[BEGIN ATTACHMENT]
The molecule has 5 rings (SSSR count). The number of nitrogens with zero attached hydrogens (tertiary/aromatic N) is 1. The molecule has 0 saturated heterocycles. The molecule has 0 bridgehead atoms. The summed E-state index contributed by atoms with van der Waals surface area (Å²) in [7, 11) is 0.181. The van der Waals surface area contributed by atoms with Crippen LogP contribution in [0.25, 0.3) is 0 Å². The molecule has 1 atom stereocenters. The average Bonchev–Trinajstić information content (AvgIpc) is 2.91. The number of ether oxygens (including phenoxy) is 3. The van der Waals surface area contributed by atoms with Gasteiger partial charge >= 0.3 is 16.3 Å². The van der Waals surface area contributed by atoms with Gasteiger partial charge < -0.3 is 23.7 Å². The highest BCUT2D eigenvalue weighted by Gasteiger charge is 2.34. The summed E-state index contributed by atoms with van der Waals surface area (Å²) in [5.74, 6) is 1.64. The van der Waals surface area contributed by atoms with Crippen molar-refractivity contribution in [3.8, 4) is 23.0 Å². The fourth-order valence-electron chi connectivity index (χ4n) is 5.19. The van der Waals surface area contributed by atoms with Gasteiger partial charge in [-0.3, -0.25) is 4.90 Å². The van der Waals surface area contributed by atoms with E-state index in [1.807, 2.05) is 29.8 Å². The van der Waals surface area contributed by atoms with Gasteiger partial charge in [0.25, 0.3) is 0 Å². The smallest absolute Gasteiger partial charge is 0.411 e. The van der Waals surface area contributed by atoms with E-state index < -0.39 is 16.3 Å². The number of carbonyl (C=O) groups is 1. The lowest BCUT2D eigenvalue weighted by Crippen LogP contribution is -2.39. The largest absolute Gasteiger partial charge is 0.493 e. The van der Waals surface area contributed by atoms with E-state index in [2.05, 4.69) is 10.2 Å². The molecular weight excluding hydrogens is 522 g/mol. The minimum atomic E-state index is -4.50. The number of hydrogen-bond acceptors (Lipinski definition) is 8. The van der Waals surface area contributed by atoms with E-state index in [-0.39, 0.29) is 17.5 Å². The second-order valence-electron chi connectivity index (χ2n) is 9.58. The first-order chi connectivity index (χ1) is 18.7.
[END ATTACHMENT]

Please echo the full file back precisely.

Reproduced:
The molecule has 5 rings (SSSR count). The number of nitrogens with zero attached hydrogens (tertiary/aromatic N) is 1. The molecule has 0 saturated heterocycles. The molecule has 0 bridgehead atoms. The summed E-state index contributed by atoms with van der Waals surface area (Å²) in [7, 11) is 0.181. The van der Waals surface area contributed by atoms with Crippen LogP contribution in [0.25, 0.3) is 0 Å². The molecule has 1 atom stereocenters. The average Bonchev–Trinajstić information content (AvgIpc) is 2.91. The number of ether oxygens (including phenoxy) is 3. The van der Waals surface area contributed by atoms with Gasteiger partial charge >= 0.3 is 16.3 Å². The van der Waals surface area contributed by atoms with Gasteiger partial charge < -0.3 is 23.7 Å². The highest BCUT2D eigenvalue weighted by Gasteiger charge is 2.34. The summed E-state index contributed by atoms with van der Waals surface area (Å²) in [5.74, 6) is 1.64. The van der Waals surface area contributed by atoms with Crippen molar-refractivity contribution in [3.8, 4) is 23.0 Å². The fourth-order valence-electron chi connectivity index (χ4n) is 5.19. The van der Waals surface area contributed by atoms with Gasteiger partial charge in [-0.3, -0.25) is 4.90 Å². The van der Waals surface area contributed by atoms with E-state index in [1.807, 2.05) is 29.8 Å². The van der Waals surface area contributed by atoms with Gasteiger partial charge in [0.25, 0.3) is 0 Å². The smallest absolute Gasteiger partial charge is 0.411 e. The van der Waals surface area contributed by atoms with E-state index < -0.39 is 16.3 Å². The number of carbonyl (C=O) groups is 1. The lowest BCUT2D eigenvalue weighted by Crippen LogP contribution is -2.39. The largest absolute Gasteiger partial charge is 0.493 e. The van der Waals surface area contributed by atoms with E-state index in [2.05, 4.69) is 10.2 Å². The molecular weight excluding hydrogens is 522 g/mol. The minimum atomic E-state index is -4.50. The number of hydrogen-bond acceptors (Lipinski definition) is 8. The van der Waals surface area contributed by atoms with E-state index in [-0.39, 0.29) is 17.5 Å². The second-order valence-electron chi connectivity index (χ2n) is 9.58. The first-order chi connectivity index (χ1) is 18.7.